The primary benefits of industrialization to consumers include lower prices and universal availability of goods. These benefits are difficult to achieve in services because of the service characteristics of intangibility, perishability, inseparability, and variability. Goods cannot be produced in advance and stored in inventory until customers want to buy them. 2. Identify the operational positions available to services. Define each operational position and cite examples of services using each position.

The three operational positions are cost efficiency, customization, and service quality. Cost efficiency emphasizes industrialization procedures to reduce capital investments, labor, and operating costs. Customization approach involves designing the service to meet the needs of individual customers. Service quality emphasizes a superior level of either technical or function service to customers. Cost efficiency firms include firms such as Taco Bell, McDonald's, Southwest Airlines, and H& R Block. Customization firms would be Arthur Andersen Consulting and the general practitioner physician. Firms emphasizing service quality would be ServiceMaster, Marriott Hotels, and Chili's. 3. Discuss the concepts of divergence and complexity. Cite examples of each.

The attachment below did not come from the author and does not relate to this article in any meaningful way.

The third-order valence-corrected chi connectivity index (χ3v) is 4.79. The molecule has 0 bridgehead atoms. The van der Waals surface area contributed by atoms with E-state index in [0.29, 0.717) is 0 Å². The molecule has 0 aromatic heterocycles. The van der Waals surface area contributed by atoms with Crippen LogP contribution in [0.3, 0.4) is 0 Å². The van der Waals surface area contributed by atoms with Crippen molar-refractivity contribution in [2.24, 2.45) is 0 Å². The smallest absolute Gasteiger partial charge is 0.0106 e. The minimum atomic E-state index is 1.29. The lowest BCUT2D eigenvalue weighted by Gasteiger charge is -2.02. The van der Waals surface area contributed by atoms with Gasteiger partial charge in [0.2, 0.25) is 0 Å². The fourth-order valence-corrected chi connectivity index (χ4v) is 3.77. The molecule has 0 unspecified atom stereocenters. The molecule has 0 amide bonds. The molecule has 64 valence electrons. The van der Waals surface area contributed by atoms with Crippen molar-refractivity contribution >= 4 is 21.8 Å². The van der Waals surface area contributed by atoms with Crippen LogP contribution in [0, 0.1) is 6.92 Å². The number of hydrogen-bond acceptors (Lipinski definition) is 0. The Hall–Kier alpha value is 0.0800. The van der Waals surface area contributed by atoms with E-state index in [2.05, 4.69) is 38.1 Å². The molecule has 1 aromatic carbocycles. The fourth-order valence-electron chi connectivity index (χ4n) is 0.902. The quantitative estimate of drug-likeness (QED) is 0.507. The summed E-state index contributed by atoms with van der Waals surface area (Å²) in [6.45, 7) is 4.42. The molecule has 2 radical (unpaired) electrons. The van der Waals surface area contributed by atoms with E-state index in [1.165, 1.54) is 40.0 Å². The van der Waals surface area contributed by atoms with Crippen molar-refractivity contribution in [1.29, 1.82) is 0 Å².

Complexity refers to the number of steps and sequences in a service process. Divergence is the variability and latitude in those steps and sequences. Performing a medical operation is complex because it involves a large number of steps and sequences. The same would be true for programming a computer system to run an automated assembly line. Medical services tend to be high in divergence because the physician has a wide latitude in treatments he or she can use as well as tests that can be conducted. Fast-food restaurants are low in divergence because customers have few choices while a formal dine-in restaurant is high in divergence because customers have many choices. 4. What is meant by position mapping? Explain how position mapping can benefit firms in the hotel industry.

Position mapping is the process of placing each firm in an industry on a triangular shaped map. Firms in the hotel industry can benefit from developing a position map. The position map will identify the strategies being used by their competitors. It will also identify who are their primary competitors, which are those firms that compete most directly in the sector of the market. The position map may also identify areas that competition is low.

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5.

Explain blueprinting. Define each element used in blueprinting.